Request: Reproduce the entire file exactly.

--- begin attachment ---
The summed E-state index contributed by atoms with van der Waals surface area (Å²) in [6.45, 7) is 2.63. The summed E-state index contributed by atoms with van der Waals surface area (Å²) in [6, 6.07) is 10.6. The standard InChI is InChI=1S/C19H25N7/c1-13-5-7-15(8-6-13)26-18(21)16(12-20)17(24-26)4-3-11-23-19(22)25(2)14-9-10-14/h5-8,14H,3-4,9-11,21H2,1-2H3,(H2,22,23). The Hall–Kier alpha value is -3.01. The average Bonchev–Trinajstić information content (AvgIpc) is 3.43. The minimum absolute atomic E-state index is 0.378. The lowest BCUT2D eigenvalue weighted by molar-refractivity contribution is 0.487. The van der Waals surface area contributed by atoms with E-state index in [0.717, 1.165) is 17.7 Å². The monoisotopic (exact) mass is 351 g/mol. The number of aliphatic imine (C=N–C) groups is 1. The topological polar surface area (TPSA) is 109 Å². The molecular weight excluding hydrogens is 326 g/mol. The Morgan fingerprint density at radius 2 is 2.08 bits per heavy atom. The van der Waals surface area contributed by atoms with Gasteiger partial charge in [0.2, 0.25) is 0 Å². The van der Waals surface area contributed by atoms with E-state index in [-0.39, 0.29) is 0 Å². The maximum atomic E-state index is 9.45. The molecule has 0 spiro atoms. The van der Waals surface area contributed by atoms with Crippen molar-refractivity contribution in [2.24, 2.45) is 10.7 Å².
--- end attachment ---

The summed E-state index contributed by atoms with van der Waals surface area (Å²) in [6.45, 7) is 2.63. The summed E-state index contributed by atoms with van der Waals surface area (Å²) in [6, 6.07) is 10.6. The standard InChI is InChI=1S/C19H25N7/c1-13-5-7-15(8-6-13)26-18(21)16(12-20)17(24-26)4-3-11-23-19(22)25(2)14-9-10-14/h5-8,14H,3-4,9-11,21H2,1-2H3,(H2,22,23). The Hall–Kier alpha value is -3.01. The average Bonchev–Trinajstić information content (AvgIpc) is 3.43. The minimum absolute atomic E-state index is 0.378. The lowest BCUT2D eigenvalue weighted by molar-refractivity contribution is 0.487. The van der Waals surface area contributed by atoms with E-state index in [0.717, 1.165) is 17.7 Å². The monoisotopic (exact) mass is 351 g/mol. The number of aliphatic imine (C=N–C) groups is 1. The topological polar surface area (TPSA) is 109 Å². The molecular weight excluding hydrogens is 326 g/mol. The Morgan fingerprint density at radius 2 is 2.08 bits per heavy atom. The van der Waals surface area contributed by atoms with Gasteiger partial charge in [0.2, 0.25) is 0 Å². The van der Waals surface area contributed by atoms with E-state index in [-0.39, 0.29) is 0 Å². The maximum atomic E-state index is 9.45. The molecule has 0 spiro atoms. The van der Waals surface area contributed by atoms with Crippen molar-refractivity contribution in [2.24, 2.45) is 10.7 Å².